Calling all restaurant owners:
So you own a successful restaurant, and you want to know what to do next. Options include expanding into another location, opening an entirely different restaurant, or…franchising. Sounds scary, right? Giving control of your “baby” to someone else can be stressful to consider. This reluctance is understandable, but if done correctly, franchising can be a viable and profitable alternative for growing your restaurant. Here are some key factors to consider.
1. Increase in Revenue
By granting a franchisee access to your brand, you earn the right to charge various fees. The franchise fee, a flat fee ranging on average from $20,000 to $30,000, is the initial cost to join the system. In addition, a franchisor can charge and collect a royalty fee, which is usually a percentage of sales. The percent charged varies across industry; in 2006, it averaged 4.6% for the restaurant industry. Finally, an advertising fee may be requested (typically 1-2% of sales) that will contribute to a large scale marketing fund to benefit the entire franchise system.
2. Increase in Brand Awareness & Consolidated Image
Franchising also gives you the ability to enter new geographic markets, which creates the opportunity to touch more customers and catalyze Word of Mouth advertising. Increased brand awareness will strengthen your restaurant identity, which can increase the price you are able to charge for each individual franchise down the road. Furthermore, the process of establishing a franchise network requires the standardization of operations, which helps you tighten your business model and consolidate your image. A greater number of stores effectively provides you with economies of scale and bargaining power for crucial business activities such as sourcing inventory and marketing.
3. Growth with Mitigated Risk
The beauty of franchising is its ability to grow your restaurant without investing your own money in new locations. Aside from an up-front investment in your operations and franchise infrastructure (see below) and ongoing training, a franchise requires no capital expenditure on your part for each new restaurant, which greatly mitigates the risk. Of course, no franchise is risk-free; there are risks associated with a tarnished brand image from mismanagement on the part of the franchisee. However, this can be hedged by investing in training and carefully selecting your franchisees.
1. Up-front Investment of Time and Money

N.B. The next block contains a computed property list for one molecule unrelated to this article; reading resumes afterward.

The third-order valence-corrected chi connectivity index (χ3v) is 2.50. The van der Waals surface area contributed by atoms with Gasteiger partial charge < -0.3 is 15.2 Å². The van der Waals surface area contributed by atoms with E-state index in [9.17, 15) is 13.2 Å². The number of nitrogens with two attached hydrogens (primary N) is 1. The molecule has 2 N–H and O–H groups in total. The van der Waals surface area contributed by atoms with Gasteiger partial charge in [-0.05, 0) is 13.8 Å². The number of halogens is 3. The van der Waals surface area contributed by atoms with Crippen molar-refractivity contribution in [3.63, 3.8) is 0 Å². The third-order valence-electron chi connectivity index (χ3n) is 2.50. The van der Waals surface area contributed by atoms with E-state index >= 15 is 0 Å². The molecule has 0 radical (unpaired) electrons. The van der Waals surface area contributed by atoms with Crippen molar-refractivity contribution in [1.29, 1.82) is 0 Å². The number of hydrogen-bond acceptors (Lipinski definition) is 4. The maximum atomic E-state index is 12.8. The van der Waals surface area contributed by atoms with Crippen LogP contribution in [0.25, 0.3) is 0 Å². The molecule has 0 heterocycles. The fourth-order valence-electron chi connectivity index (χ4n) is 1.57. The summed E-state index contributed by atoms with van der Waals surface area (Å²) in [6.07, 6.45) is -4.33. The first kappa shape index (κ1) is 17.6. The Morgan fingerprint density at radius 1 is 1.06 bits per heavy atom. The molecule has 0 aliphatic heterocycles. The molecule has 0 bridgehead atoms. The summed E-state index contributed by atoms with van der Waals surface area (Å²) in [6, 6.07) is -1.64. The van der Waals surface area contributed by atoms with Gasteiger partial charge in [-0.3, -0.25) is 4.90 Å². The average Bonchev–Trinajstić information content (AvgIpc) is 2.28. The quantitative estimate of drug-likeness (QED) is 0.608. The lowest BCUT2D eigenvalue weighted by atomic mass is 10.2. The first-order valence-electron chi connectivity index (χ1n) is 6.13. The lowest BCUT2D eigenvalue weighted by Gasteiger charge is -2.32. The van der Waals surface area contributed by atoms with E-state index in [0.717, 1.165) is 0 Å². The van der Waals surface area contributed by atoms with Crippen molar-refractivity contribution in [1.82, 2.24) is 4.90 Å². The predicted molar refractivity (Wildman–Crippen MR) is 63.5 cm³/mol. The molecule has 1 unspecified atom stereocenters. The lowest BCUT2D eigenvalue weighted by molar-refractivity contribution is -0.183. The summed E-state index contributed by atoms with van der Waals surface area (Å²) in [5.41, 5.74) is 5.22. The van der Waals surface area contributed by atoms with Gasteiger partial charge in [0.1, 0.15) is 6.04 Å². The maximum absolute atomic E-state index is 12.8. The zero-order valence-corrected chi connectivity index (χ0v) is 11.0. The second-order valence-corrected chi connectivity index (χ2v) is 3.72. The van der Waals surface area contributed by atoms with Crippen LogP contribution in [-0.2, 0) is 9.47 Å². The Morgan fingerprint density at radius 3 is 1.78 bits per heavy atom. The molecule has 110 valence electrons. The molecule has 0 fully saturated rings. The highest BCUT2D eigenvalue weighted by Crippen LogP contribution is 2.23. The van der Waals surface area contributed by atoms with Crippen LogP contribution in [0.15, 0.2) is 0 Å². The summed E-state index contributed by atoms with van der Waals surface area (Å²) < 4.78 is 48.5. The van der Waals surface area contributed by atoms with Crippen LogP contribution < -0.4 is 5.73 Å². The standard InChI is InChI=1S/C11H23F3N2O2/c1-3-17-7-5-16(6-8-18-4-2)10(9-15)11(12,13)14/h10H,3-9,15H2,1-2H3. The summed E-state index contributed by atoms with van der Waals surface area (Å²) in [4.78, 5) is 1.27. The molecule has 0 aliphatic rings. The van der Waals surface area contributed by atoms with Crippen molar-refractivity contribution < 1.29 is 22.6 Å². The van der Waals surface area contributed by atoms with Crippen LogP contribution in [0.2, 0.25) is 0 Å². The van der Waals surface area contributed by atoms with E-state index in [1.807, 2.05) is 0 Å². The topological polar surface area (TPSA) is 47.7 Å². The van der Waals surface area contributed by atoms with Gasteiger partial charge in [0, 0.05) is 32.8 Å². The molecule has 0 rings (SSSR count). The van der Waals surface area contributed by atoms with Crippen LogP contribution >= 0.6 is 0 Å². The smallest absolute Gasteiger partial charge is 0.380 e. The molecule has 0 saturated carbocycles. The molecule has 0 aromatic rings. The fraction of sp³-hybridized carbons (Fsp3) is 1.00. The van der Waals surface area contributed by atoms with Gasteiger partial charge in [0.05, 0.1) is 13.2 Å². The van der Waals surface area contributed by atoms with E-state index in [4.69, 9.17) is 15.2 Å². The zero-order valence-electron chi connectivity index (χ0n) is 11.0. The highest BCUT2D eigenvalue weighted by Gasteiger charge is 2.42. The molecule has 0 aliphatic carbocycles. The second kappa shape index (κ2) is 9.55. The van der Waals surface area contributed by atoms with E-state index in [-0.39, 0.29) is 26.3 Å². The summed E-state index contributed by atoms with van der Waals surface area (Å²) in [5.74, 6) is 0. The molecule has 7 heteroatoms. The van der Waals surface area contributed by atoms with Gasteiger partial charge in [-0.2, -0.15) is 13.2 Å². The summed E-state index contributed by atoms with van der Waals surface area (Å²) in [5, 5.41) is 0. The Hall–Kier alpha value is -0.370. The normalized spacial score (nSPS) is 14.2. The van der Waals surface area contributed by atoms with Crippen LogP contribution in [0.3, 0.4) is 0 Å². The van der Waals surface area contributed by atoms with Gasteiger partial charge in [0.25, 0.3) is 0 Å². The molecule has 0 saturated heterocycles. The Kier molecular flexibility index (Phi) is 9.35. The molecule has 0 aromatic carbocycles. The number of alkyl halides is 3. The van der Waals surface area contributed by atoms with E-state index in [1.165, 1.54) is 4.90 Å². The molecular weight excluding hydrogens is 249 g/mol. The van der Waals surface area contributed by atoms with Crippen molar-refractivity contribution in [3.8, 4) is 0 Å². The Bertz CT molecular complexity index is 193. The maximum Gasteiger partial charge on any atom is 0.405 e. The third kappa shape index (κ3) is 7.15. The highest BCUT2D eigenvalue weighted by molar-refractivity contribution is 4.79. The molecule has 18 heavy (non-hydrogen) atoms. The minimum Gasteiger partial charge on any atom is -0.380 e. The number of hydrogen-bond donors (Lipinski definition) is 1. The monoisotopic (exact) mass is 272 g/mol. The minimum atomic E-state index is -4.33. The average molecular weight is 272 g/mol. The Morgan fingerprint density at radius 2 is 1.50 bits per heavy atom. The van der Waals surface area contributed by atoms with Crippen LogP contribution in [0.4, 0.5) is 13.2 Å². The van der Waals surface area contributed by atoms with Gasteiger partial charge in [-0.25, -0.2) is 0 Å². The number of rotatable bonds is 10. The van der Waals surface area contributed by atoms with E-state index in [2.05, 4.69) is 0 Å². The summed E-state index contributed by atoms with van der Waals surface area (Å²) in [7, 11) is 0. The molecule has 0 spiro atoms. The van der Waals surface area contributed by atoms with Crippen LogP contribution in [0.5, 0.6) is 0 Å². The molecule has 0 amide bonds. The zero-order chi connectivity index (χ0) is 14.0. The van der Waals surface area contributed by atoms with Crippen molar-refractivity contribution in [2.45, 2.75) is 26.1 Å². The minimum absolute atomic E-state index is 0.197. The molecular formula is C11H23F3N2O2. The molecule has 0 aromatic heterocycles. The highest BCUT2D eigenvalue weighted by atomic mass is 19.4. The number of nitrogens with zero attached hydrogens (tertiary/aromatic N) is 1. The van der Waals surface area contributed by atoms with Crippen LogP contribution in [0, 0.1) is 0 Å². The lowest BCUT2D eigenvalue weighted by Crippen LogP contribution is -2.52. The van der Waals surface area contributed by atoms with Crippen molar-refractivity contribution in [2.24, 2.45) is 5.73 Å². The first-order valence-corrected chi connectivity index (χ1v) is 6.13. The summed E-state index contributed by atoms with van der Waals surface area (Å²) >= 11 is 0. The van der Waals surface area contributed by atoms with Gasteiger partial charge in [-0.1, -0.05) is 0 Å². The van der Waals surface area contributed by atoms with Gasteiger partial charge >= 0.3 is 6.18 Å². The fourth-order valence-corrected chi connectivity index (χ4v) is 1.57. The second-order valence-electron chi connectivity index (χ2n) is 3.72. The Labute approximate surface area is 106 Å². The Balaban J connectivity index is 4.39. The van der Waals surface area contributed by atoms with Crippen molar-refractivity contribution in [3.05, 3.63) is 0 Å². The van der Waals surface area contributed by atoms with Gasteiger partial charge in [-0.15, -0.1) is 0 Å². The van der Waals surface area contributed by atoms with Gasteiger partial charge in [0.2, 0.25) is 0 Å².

Once your business model is franchise-ready, your restaurant will be scalable and on the path towards geographic expansion. However, getting to this point can be costly and time-intensive. In terms of paperwork (and expensive legal expertise), you must work with a lawyer to prepare Franchisee Disclosure Documents and the Franchise Agreement. In addition, you must compile an operations manual to present to future franchisees, concoct a plan for a reliable training system, and coordinate a sales process for acquiring franchisees. Finally, you must put money toward perfecting your operations and supply chain to prepare your concept for replication.
2. Ongoing Support to Franchisees
Training your franchisee does not happen just once, and ongoing support is crucial to ensure a fluidity between you and your franchisees. This support can take the form of regular training sessions, open channels of communication (which can be a drain on your time), and advertising. Hiring additional personnel to manage the franchise network can also be a costly burden. Many large chains such as Quiznos provide training to franchisees at centralized facilities (in this case Quiznos University) which can assist with maintaining standardization across stores.
3. Loss of control
Potentially the most difficult change to embrace, handing over ownership of your concept to franchisees can tarnish your brand’s reputation if the relationship is not carefully managed. A delicate balance between control and flexibility must be established to ensure both brand consistency and franchisee satisfaction. Therefore, it is wise to carefully select and vet franchisees and clearly outline expectations before entering into a partnership.
Franchising is not the solution for every restaurant, so proceed with caution and carefully consider the pros and cons before making any decisions. And stay positive! If you are battling with this question right now, it means you are in a profitable place and poised for growth.
For more information, please contact our resident chef/consultant, Francisco Robert.